But they’re not the things that bring me to the keyboard. However…

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Word Casualties #8 – Famous Places

Like a 1930s Pan Am Clipper whisking us to parts unknown, our fingers fly equally fast across keyboards or touchscreens, often with the intent of taking readers to similar exotic destinations. When we don’t take a few moments to check our spelling, who knows where our readers will arrive? By the following examples, and made-up definitions, we see that sometimes they’ll end up in a far different place.

Destination: Cairo – Raiders of the Lost Ark

CASUALTIES

Stonedhedge – A line of bushes used to hide casual drug use. 

Nakropolis – City of nudists

Pyramids of Geezer – Large stone structures on the front porch of an old man who yells at people for walking on his lawn.

Mecha – The holy land of robots.

Deaf Valley – A desert in the southwest US where the extreme heat causes hearing loss.

Parsenon – An ancient Greek building used for the analysis of sentence grammar

CORRECT SPELLINGS

Stonehenge

Necropolis

Pyramids of Giza

Mecca

Death Valley

Parthenon

I captured these years ago in a piece I was proofreading. The author was embarrassed to see these errors, telling me these places are common enough to easily verify, even if spellcheck fails. Yep. I told him that sometimes our eagerness to complete a piece causes us to forget a step or two. That’s ok. And that’s where a good proofreader and editor can help (though you probably want them checking the tough stuff, not the gimmes).

Good luck with your writing!

–Mike


© Michael Wallevand, July 2021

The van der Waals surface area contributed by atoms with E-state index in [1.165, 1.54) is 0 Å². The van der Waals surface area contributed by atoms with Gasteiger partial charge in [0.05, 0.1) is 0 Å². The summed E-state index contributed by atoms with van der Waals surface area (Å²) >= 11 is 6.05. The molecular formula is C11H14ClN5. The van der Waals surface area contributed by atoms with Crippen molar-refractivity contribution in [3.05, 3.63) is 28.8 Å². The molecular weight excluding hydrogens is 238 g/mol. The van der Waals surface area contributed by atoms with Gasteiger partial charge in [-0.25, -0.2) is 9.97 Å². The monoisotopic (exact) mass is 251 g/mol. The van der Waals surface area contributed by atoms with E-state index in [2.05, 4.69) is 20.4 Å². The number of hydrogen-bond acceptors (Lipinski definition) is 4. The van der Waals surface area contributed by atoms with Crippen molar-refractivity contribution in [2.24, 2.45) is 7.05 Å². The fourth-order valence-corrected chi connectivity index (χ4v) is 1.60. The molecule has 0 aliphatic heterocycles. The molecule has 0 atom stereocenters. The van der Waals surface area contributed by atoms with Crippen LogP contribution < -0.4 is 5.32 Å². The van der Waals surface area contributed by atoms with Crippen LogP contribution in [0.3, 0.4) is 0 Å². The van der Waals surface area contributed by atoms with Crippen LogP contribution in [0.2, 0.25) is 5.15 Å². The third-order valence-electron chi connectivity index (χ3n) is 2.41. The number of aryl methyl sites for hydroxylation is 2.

A Few Words About Word Count

A post in which website marketing makes a surprising entry into Mike’s website about writing fiction.

I’m a senior product manager for legal websites, which means I’m regularly asked for my opinion on writing content. As a professional writer, too, I have a fairly passionate opinion that is desperate eager to be expressed. Fortunately for my colleagues, I’m judicious in editing and in my use of the backspace key.

Usually.

OK, sometimes.

Ironically, a recurring topic concerns website page lengths. Word count.

A brief tangent about my bias: I like to read and research, and I tend to be verbose. As such, it could be assumed that I fit in the more-is-better camp. However, I’m also pretty good at skimming and scanning, so word count on a webpage is less relevant to me than many readers. The posts I write for this site are probably in the 400-800 word range, anecdotally-speaking.

The topic usually resurfaces when an article is written about search engine marketing or optimization (SEM, SEO). The articles say something like this: “We’ve found that high quality pages are often longer pages.” To many people in the online marketing industry, this is distilled into the inaccurate “more words = higher quality”.

Point One: Correlation and Causation

But that interpretation is not what was said, is it? There might be a correlation between count and quality, but that doesn’t mean there’s a causation. Said simply, having more words doesn’t necessarily impact the quality of a page.

If you’re familiar with the old saying, “All elephants are grey, but not all grey things are elephants,” then you’re already with me.

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Look at that writing: Elmore Leonard

Sometimes a piece of writing just hits me the right way, and I sit back, amazed. It makes me want to hold up the book and exclaim, “Look! Look at this right here. Now this is writing!”

I usually don’t literally do that, but I did this week.

I’m reading Get Shorty for, I dunno, maybe the tenth time. That puts it up there amongst my most-read books. It’s the first and only Elmore Leonard book I’ve read, a mistake I’ve been meaning to correct for something like fifteen years. My reward for finishing this post is checking out Rum Punch from the library.